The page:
Toyota’s hybrid sales in the U.S. have surpassed the 1 million mark, the Japanese automaker said Thursday, underlining the rising popularity of the ecological vehicles.
Here in trendy San Francisco, hybrids are more popular than iPhones, L.L. Bean or raw food bars. I am looking out of my home office window right now while writing this, and I can see four Priuses parked on the street below.
Toyota has a winner with these vehicles and they know it. The sad fact is that they beat the Big 3 in getting these cars to market, and that’s one reason why they’re hurting less than everyone else.
The Prius represents everything eco-conscious consumers in this country covet. It’s a reliable form of transportation that is good for the environment and great for the psyches of every demographic. I have seen bumper stickers on some of them that say things like, “Yes I Care” and “My Other Car is a Diesel”, alongside the standard Greenpeace, Salmon Aid and PETA stickers. People like to think they’re being environmentally responsible while looking fairly stylish and the Prius gives them that.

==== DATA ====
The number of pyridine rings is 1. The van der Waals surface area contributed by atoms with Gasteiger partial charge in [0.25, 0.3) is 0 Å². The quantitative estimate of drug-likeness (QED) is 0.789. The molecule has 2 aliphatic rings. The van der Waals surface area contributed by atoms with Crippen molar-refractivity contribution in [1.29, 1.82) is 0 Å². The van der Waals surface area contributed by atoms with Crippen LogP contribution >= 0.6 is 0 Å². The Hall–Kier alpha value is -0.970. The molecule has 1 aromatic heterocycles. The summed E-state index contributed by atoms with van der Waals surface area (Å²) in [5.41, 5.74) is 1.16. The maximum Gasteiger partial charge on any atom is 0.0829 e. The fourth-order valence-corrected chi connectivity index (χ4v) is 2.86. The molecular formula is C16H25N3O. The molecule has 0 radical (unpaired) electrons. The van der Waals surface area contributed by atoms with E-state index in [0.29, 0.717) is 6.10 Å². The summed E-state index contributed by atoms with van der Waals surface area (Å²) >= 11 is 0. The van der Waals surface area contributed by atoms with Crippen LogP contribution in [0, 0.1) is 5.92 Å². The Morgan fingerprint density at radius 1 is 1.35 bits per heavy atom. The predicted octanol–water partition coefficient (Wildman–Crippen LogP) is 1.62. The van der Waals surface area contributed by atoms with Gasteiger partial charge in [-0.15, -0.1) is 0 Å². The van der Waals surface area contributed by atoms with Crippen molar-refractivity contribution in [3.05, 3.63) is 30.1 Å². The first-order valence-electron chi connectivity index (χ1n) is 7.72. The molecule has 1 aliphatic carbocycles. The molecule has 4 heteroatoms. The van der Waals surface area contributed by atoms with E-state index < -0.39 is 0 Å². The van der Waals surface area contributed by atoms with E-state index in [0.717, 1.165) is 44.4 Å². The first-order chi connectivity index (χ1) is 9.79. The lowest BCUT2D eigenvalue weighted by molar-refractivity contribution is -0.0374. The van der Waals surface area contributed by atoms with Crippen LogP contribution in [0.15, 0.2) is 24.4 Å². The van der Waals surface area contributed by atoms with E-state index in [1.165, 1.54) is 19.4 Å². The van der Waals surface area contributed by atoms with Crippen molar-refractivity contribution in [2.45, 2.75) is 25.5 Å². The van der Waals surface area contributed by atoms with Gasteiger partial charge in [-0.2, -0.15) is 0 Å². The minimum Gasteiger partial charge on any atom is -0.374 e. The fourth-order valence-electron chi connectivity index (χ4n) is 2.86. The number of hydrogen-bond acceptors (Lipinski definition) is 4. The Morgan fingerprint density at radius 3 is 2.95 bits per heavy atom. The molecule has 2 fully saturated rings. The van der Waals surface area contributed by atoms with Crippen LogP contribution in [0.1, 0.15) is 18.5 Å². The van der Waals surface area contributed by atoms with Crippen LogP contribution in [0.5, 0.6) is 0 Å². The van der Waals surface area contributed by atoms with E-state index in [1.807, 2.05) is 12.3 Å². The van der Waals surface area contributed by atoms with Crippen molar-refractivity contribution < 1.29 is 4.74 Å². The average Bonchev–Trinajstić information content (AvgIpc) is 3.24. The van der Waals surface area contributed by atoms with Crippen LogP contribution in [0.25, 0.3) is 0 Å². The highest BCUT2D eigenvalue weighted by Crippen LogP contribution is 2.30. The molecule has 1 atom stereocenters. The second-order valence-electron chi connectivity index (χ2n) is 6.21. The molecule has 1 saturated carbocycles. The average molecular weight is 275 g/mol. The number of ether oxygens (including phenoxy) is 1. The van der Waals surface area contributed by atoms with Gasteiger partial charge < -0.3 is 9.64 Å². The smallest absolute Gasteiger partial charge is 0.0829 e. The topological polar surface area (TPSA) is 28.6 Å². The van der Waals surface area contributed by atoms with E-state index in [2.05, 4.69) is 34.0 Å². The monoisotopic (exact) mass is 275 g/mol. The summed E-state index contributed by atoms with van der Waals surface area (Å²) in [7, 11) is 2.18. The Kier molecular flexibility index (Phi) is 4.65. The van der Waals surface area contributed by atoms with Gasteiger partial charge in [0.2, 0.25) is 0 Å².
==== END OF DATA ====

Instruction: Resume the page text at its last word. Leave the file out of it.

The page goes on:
It took seven years for Toyota, the world’s biggest automaker, to sell 500,000 hybrids in the U.S., but has taken just two years to sell the next 500,000, the Japanese company said in a statement.
The gas crisis led to the huge spike in sales, no doubt. But word-of-mouth also helped. Then, to top it off, a lot of Prius owners are doing hybrid plug-in conversions, which allow the car to run more on electricity and less on gas. I recently encountered a shop in San Francisco that is doing these conversions (at a cost of around $6,000) almost full-time. Some folks want to be even greener, and a conversion is a very viable way of doing so.
Sure, Toyota’s U.S. sales have been battered by the ongoing slowdown, tumbling 39.8 percent from a year earlier in February, but compared to many other carmakers, they’re holding their own. I was on a Toyota dealership’s lot the other day, and there were actually some potential buyers on site, getting the hard sell from a team of hungry salesmen.
I mean, how can someone in good conscience even consider buying a gas guzzler during this recession? The Prius is the right car at the right time and Americans are obviously sold on it.
Read portions of an Associated Press article after the jump:
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